Counteroffers Are Often CounterproductiveBy Bill & Chris Sitter
Article Date: 09-01-2009
Copyright(C) 2009 Associated Equipment Distributors. All Rights Reserved.
Doubts and bad feelings can be the byproducts of renegotiating after a sudden resignation.
In recent CED columns we have addressed creative ways to attract, recruit, hire, motivate and retain top performers – the impact players who can help a dealer or manufacturer survive in tough times (like 2009), and help drive profitable growth whenever possible. However, there are times when, as a top executive, you are unpleasantly surprised by the resignation of one of your good people. Ideally, your senior management team will be so close to the organization that surprises like this are very few and far between; but we live in a changing and unpredictable world and sometimes, despite best efforts, “stuff happens” and people decide to change companies.
Many HR resources are available on how to properly deal with employee departures, including surprise resignations. Many companies have defined procedures for exit interviews which, if properly handled, can be a worthwhile learning experience for the employer and can ensure a clean and friendly separation. This is important for many reasons, including the fact that we live and work in a tight-knit industry that places high value on positive, personal relationships.
Let’s explore a scenario in which a valued employee, perhaps a genuine “impact player,” tenders a surprise resignation to pursue a new opportunity. Career enhancement and/or money may be the change motivators. If that’s the case, an employer may entertain thoughts of offering an inducement for the person to stay – maybe more money, perhaps the promise of a promotion, or maybe both. Doing so enters the employee and employer into the realm of counteroffers, and this can be a “slippery slope.”
You might ask: “What could possibly go wrong if our company is using more compensation or the promise of a promotion to keep a solid performer from departing?”
Let’s assume that he accepts your counteroffer, decides to stay, and notifies the prospective employer that he has changed his mind and will now be rejecting the employment agreement he had accepted, because (like a pro athlete) the company they’ve been working for “upped the ante” with a new and better deal.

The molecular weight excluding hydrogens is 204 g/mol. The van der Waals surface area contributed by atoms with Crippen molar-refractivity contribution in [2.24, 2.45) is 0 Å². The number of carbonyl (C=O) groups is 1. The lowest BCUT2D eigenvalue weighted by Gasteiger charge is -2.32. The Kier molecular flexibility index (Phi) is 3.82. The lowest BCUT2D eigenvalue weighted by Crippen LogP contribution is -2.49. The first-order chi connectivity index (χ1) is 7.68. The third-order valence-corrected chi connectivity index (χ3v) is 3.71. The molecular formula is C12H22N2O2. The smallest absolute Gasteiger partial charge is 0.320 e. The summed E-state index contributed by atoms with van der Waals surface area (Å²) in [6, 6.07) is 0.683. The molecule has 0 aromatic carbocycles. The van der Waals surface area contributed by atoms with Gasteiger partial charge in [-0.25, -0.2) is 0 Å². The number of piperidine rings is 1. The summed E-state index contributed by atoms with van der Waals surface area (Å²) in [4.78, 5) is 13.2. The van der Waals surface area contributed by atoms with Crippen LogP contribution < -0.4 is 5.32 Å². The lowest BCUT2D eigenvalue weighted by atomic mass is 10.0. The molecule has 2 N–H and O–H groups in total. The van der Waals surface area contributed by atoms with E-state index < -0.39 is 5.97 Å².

Several years ago, the Wall Street Journal published a comprehensive article dealing with counteroffer pitfalls. Based on Jordan-Sitter Associates’ 30 years of experience, and Bill Sitter’s personal experience leading AED dealerships, we can validate negative aspects surrounding counteroffers from three perspectives: The employer whose counteroffer convinced the potentially departing person to stay; the employee who accepted the counteroffer; and the company who thought they had made a fair offer and obtained a new hire, only to be rejected after an agreement had been forged.
1.) The employer who felt compelled to tender the counteroffer (to retain the employee) will perhaps always have doubts about loyalty. They may wonder if there will be future resignation threats as a leverage tool. Doubts may arise about the advisability of giving this person more responsibility in the future because they may pick another inopportune time to seek greener pastures and leave you high and dry.
2.) The employee may be excited about the new compensation package and or increase in status; however, there will likely always be the questions: “Why did I have to threaten to leave, to get things I felt I had really earned by my past performance?” “Did my employer extend the counteroffer just so I can help them get by until they can find a qualified replacement?” “Will I be viewed as a long-term team member or will my loyalty always be in question?”
3.) The company who thought they’d reached a hiring agreement may have already reorganized to accommodate the new hire, thus disrupting one or more impacted people. And, they will feel that a trust has been violated, and may conclude that their sincere hiring efforts have been abused, just so the employee could bargain for a better package.
It would be inaccurate for us to suggest that a counteroffer tactic never works. There are no doubt examples where a (potentially) departing employee was induced to stay, with a sweetening of their package, and went on to be a key contributor. However, there are many cases that prove our point. We do hope that readers of this column will thoughtfully evaluate the pluses and minuses associated with counteroffers and avoid knee-jerk responses to a surprise resignation. Be aware of the potential pitfalls and that counteroffers may be counter-productive in the long haul.
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